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NanTroSEIZE overall goals

The IODP Nankai Trough Seismogenic Zone Experiment will, for the first time ever, attempt to drill into, sample, and instrument the seismogenic portion of a plate boundary fault or megathrust within a subduction zone where great earthquakes (M ~ 8.0) have repeatedly occurred in the past (Tobin and Kinoshita, 2006). Access to the interior of active faults where in situ processes can be monitored and fresh fault zone materials can be sampled is of fundamental importance to the understanding of great earthquake mechanics. As the December 2004 Sumatra earthquake and Indian Ocean tsunami so tragically demonstrated, great subduction earthquakes represent one of the greatest natural hazards on the planet. Accordingly, drilling into and instrumenting an active interplate seismogenic zone is a very high priority in the IODP Initial Science Plan (2001). Through a decade-long series of national and international workshops, a consensus emerged that the Nankai Trough is an ideal place to attempt drilling and monitoring of the seismogenic plate interface. The first stage of NanTroSEIZE drilling operations is now scheduled to start in September 2007. Stage 1 involves parallel deployment of both the new U.S. SODV and the riser-capable drilling vessel Chikyu.

The fundamental goal of the NanTroSEIZE Complex Drilling Project (CDP) ( is the creation of a distributed observatory spanning the updip limit of seismogenic and tsunamigenic behavior at a location where great subduction earthquakes occur, allowing us to observe the hydrogeologic behavior of subduction megathrusts and the aseismic–seismic transition of the megathrust system. This will involve drilling of key elements of the active plate boundary system at several locations off the Kii Peninsula of Japan, from the shallow onset of the plate interface to depths where earthquakes occur (Figs. F1, F2, F3). At this location, the plate interface and active megasplay faults implicated in causing tsunami are accessible to drilling within the region of coseismic rupture in the 1944 Tonankai (magnitude 8.1) great earthquake. The most ambitious objective is to access and instrument the Nankai plate interface within the seismogenic zone at proposed Sites NT2-03 and NT3-01, at depths of ~3.5 and ~6 km below the seafloor, respectively. The science plan entails sampling and long-term instrumentation of (a) the inputs to the subduction conveyor belt, (b) faults that splay from the plate interface to the surface and that may accommodate a major portion of coseismic and tsunamigenic slip, and (c) the main plate interface at a depth of up to 6 km.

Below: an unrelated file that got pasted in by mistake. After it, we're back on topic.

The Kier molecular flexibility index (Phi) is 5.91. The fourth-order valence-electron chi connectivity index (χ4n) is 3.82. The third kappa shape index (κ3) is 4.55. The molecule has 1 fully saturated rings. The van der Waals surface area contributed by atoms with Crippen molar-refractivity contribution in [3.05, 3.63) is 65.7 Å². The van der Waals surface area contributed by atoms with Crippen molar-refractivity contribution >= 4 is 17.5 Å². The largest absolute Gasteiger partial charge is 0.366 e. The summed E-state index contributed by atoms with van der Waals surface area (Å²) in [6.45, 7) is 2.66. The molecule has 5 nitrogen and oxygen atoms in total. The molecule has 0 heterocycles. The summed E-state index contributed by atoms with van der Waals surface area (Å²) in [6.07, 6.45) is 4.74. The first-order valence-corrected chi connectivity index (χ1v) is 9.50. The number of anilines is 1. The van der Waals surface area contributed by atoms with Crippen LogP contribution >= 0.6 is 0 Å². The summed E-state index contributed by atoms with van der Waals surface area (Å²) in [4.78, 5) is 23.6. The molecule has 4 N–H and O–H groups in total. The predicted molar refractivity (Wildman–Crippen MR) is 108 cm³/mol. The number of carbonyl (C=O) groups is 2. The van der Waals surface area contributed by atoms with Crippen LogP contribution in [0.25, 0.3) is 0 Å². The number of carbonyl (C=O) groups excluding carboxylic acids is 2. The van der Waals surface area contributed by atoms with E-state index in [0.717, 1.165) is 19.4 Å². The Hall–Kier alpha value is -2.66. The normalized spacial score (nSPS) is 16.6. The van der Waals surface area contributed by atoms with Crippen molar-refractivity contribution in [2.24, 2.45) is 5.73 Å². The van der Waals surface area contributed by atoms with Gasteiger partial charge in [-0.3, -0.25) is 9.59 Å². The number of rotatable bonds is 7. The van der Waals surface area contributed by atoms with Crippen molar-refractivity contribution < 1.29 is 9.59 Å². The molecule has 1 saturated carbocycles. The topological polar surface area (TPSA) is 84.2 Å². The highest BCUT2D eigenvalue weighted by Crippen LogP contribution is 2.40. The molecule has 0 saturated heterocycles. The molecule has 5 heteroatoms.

There is a burgeoning interest in active fault drilling, represented by the San Andreas Fault Observatory at Depth (SAFOD), Taiwan Chelungpu Fault Drilling Project (TCDP), Corinth Rift Laboratory (CRL), Nojima Fault Drilling Project, and other active projects on land and at sea in addition to NanTroSEIZE. This is taking place in the context of rapidly growing research efforts on the mechanics and dynamics of faulting processes that integrate rock mechanics, seismology, geodesy, frictional physics, and fluid-fault interactions. Despite recent advances, there is at present no unified theory of fault slip to account for earthquake nucleation and propagation, nor to explain the mechanisms of strain across the spectrum of observed deformation rates ranging from seconds to years. Consequently, the question of whether precursor signals exist for major earthquakes, even in theory, remains under discussion. Progress on these topics is severely limited by a lack of information on ambient conditions and mechanical properties of active faults at depth. Extant rheological models for how faults behave depend on specific physical properties at the fault interface and in the surrounding rock volume. Coefficients of friction, permeability, pore-fluid pressure, state of stress, and elastic stiffness are examples of such parameters that can best (or only) be measured through drilling and through geophysical sensing of the surrounding volume.

Why Nankai Trough?